MLB Rule Changes

Much like everything these days, the game of baseball is changing in hopes of making the games shorter. The game that has been around for 147 years has seen changes to modernize the game, but nothing quite like this. These changes will include a timer, shift restrictions, and bigger bases.
Let’s begin with what will have the most impact on the game, the pitch timer. While the bases are empty, this timer will be set to 15 seconds, and when there is a runner on it’s set to 20 seconds. The pitcher must deliver this pitch before the timer runs out, otherwise, it will be counted as a ball for the batter. The pitcher also only gets two pick-off attempts per batter because this resets the pitch clock. This pitch timer also applies some rules for the hitter. He must be in the box and looking at the pitcher with at least eight seconds left on the pitch timer, otherwise, it is called a strike on the batter. The most dramatic case we’ve seen of this so far in MLB Spring Training, was a case of a tie game in the 9th inning, with two outs and the bases loaded. The catcher had stood up to communicate to his infielder, which confused the Brave’s batter. The umpire had called what the brave’s hitter was sure was a violation for not getting the pitch off in time. However, the umpire called strike three on the Brave’s batter for not looking at the pitcher with eight seconds left on the clock. What a terrible way to end a great baseball game. The only real positive we’ve seen this season is that game times have been reduced by about 25 minutes on average.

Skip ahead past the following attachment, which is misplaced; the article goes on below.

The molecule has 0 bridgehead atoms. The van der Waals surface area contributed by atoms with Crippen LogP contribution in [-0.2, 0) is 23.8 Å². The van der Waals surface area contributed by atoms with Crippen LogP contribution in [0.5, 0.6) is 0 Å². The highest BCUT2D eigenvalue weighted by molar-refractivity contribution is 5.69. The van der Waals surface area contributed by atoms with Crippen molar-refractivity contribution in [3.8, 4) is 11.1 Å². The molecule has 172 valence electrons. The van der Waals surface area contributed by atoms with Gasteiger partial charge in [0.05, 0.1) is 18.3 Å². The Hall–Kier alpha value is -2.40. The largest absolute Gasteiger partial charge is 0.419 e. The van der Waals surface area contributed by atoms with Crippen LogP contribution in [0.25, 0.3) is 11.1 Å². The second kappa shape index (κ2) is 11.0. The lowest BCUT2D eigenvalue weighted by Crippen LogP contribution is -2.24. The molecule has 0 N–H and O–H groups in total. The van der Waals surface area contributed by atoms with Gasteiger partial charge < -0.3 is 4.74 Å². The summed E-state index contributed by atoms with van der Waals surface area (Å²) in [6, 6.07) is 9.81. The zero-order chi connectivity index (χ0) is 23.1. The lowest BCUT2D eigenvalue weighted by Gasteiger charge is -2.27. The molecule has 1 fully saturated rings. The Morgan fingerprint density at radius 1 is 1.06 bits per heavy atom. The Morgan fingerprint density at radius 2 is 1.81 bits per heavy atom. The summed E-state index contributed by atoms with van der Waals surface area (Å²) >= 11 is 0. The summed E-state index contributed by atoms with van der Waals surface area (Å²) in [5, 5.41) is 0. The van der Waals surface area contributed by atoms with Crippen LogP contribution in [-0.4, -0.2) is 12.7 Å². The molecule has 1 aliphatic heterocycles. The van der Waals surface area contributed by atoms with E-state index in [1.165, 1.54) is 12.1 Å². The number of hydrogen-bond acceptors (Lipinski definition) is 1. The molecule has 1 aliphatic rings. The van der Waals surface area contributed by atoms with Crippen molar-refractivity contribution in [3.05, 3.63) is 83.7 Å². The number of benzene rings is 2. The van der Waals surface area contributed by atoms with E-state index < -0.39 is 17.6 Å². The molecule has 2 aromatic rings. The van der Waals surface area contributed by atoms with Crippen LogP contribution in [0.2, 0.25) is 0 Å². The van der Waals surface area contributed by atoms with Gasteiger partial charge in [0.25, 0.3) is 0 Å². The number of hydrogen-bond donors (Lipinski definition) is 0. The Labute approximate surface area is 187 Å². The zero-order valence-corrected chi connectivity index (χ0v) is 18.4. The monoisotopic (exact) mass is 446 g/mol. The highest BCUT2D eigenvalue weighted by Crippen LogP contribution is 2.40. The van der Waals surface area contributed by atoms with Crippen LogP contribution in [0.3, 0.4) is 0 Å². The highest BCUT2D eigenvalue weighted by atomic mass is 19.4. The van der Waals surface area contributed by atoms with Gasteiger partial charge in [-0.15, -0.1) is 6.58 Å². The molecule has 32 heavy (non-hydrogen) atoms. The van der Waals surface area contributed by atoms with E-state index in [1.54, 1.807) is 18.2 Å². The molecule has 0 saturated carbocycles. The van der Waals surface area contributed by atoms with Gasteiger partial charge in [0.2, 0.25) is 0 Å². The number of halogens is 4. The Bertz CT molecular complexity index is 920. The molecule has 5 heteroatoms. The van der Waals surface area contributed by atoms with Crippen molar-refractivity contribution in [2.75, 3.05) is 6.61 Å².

Next up is the shift restrictions. When on defense, teams are only allowed to have two infielders on each side of 2nd base. This makes it so that you can’t have every single infielder on one side of the field like a wall. Also, the infielders must stay inside the dirt of the infield before the ball is hit, making it easier for hitters to get base hits to shallower parts of the outfield. Despite these rules, there has been a team that has already found a loophole in Spring Training. One of the biggest pull hitters in the league is Joey Gallo. He is one of those guys that teams would put 3-4 infielders on the first base side of the infield for. When he stepped up to the plate, the Boston Red Sox still found a way to take away his strength. They followed the rules of only 2 infielders on that side staying within the dirt of the infield, but the center fielder moved to shallow right field and the right fielder moved towards center field. It will be interesting to see how the MLB approaches changes to this rule, or if they just allow this to happen.
The final change is the size of the bases. The Bases have made the leap to 18 square inches, from 15 square inches. The league’s main goal of this change was to reduce injury and possible collision, but it also will give an advantage to baserunners. This is because the length between 1st and 2nd base, along with 2nd and 3rd base has been reduced by 4.5 inches. This gives the baserunner less of a distance to run, therefore allowing him to get there at a faster pace. Another thing that could increase because of the larger bases is infield singles. Just like a baserunner having a shorter distance to run if he’s stealing, the batter has a shorter distance to run to 1st after hitting the ball. The distance from home to 1st was also reduced by 3 inches. Base size is something that doesn’t seem like a big deal, but we could see it having a major impact throughout the season.